Worldwide trip, right at home
ASKEWVILLE – If they can’t go to the mission field, bring the mission field to them.
That’s exactly what Askewville Bethel Assembly of God did Sunday night. The congregation in Askewville was treated to a Missionary Experience in which they were allowed to “travel” to Eurasia and Latin America.
“We have always hosted a lot of missionaries, which is a great thing,” said Askewville Assembly Senior Pastor the Rev. R.O. Denton Jr. “Last year we probably had 15 missionaries come through at one time or another.”
Because of the volume of missionaries that had come to the church, the pastor decided to have two emphasis weekends about missions – one in the spring and the other in the fall.
“I don’t want it to become monotonous for our people,” Rev. Denton said. “We’ll have one major event in March and another in November. As we were talking about it, we decided to try the missions experience first.”
The missions experience was something that had been seen by Grace White* a missionary who was helping the pastor and his members coordinate the program.
“I was involved in something similar before when people were allowed to see Eurasia, European counties and Africa,” White said. “We picked the two we had tonight because of the missionaries that were here.”
The Snuggs – a family of four – will be heading to Mexico as missionaries. They will join a work already in progress in that North American country. The other missionary couple – Joseph and Lucille Stevenson* – will be entering a Eurasian country that is hostile to missionaries.
On Sunday evening, more than 150 people were in the church sanctuary when Pastor Denton gave instructions about what would follow. The sanctuary would be considered an airplane from which the congregation would disembark. They would then travel through “customs” and arrive at separate destinations.
Members of the congregation were given passports and asked to produce photo identification. Some who lacked appropriate documentation were “detained” and a few were “arrested.”
After arriving, the congregation was divided and half went to each destination.
Those who entered the Eurasia Experience were asked to remove their shoes and women had to wear head coverings as is the custom in most counties of that region. As they entered, people tried to sell items including live chickens, trinkets and clothing.
After arrival in a room, men and women were separated as is custom. Then Stevenson addressed those in attendance about his upcoming work.
“There is no Target, no way to shop as we know it here,” Stevenson said. “When we go to the market, we will encounter basically what you have seen here. While the cast system has been officially erased, it is still very much in existence.”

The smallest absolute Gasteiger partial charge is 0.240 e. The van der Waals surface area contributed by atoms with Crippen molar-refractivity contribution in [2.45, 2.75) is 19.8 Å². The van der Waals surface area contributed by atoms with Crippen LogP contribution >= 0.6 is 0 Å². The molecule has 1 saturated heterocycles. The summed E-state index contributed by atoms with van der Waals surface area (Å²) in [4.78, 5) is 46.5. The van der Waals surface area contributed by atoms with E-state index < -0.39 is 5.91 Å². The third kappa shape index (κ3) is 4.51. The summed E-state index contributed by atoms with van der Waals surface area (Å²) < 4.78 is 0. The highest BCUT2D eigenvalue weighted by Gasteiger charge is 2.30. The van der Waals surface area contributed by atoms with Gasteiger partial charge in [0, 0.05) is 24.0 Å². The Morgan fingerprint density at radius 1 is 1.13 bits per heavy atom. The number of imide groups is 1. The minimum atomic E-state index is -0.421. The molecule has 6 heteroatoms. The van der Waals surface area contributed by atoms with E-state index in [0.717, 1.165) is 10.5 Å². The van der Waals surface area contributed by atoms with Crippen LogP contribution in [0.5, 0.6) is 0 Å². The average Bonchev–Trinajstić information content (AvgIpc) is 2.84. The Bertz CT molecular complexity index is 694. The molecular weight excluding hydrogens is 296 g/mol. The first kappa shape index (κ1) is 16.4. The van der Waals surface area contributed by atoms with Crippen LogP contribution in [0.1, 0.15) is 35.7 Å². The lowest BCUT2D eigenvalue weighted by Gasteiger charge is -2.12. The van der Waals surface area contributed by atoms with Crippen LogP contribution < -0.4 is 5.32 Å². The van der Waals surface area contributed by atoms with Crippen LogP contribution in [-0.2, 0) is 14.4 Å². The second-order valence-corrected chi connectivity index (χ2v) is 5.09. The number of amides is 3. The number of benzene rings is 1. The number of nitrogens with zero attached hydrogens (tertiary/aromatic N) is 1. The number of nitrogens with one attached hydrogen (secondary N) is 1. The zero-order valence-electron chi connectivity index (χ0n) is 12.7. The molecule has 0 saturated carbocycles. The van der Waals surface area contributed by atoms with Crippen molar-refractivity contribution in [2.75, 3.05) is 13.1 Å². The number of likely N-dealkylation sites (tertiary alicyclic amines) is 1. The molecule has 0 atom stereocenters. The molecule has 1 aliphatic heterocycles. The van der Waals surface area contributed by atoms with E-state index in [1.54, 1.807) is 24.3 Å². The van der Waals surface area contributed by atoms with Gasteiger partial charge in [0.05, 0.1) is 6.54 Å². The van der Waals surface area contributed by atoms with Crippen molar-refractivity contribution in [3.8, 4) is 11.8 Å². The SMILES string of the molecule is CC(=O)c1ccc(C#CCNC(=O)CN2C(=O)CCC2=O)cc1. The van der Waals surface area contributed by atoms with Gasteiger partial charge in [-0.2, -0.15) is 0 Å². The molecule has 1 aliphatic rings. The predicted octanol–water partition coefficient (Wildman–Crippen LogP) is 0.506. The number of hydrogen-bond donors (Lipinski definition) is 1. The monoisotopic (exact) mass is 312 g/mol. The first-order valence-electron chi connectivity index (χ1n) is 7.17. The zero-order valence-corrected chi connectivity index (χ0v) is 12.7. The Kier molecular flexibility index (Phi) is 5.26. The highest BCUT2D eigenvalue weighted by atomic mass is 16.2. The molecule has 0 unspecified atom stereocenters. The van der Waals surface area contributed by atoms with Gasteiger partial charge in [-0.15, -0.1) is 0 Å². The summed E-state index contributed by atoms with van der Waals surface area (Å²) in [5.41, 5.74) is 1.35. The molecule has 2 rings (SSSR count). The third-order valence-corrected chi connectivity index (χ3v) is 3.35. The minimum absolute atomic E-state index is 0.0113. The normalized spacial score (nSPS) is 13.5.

He also talked about how men and women are treated differently in many counties of Eurasia with a man’s wife often being considered his property that he can do with as he pleased.
“The people will want to see how authentic we are,” Stevenson said. “They will look to see if our actions follow what we say.”
While he will be working as a missionary, Stevenson said most of the region believes there is a God.
“There it is not so much is there a God, but which God do we serve,” he said.
After hearing about the region, the people were led in prayer for those in Eurasia and the missionaries in the region.
The group then moved to the Latin America Experience. There the Snuggs talked about the country they would be serving in and the way of life in Mexico.
“We will be serving in the state of Tlaxcala,” said Alina Snugg. “It is the poorest in Mexico and one of the most densely populated.”
In Tlaxcala, 97 percent of the people consider themselves Roman Catholic, two percent are Protestant and the rest do not profess any religion.
Clint Snugg led those involved in the experience in prayer for Mexico and all Latin American counties.
After the event, the church congregation came together to eat both Latin American and Eurasian food.
Jessica Howerton, a teenager who served as an actor during the Eurasian Experience, said she enjoyed it.
“I wanted to help,” she said. “It’s a new experience.”
Timmy Mizelle, a member of the congregation who has taken Latin American mission trips to Belize, Ecuador and El Salvador, said it was an excellent experience.
“I can’t speak for the Eurasian Experience, but for the Latin American Experience, it was as real as it could be,” Mizelle said. “I think people can get a feel for what it is like through these types of programs.”
Sandra Phelps said she has never been on a foreign missions trip, but her daughter has.
“We’ve talked about her experiences, but it was a little more real for me after tonight,” Phelps said. “When I went into the Eurasia Experience and saw those children begging – three of which were my grandchildren – it really got to me.
“That’s what got me the most,” she added. “Seeing how desperate those children are in countries like that was touching.”
That’s exactly what White said she and others who helped plan the program were hoping for.
“When we were praying about what God would lead us to do, one of the things we wanted was for God to show people things to pray about,” she said. “We wanted God to open their eyes as to how to intercede for people in ways they may not have thought about.”
Rev. Denton said he would continue to offer such opportunities.
“We’re blessed because 50 to 60 percent of our people have been on some type of missions trip,” the pastor said. “We wanted this to remind those who have been and to offer insight to those who haven’t. We’ll continue to try and help on the mission field as much as we can.”
(* signifies the purposeful changing of a missionary’s name to prevent endangering them as they serve in foreign counties.)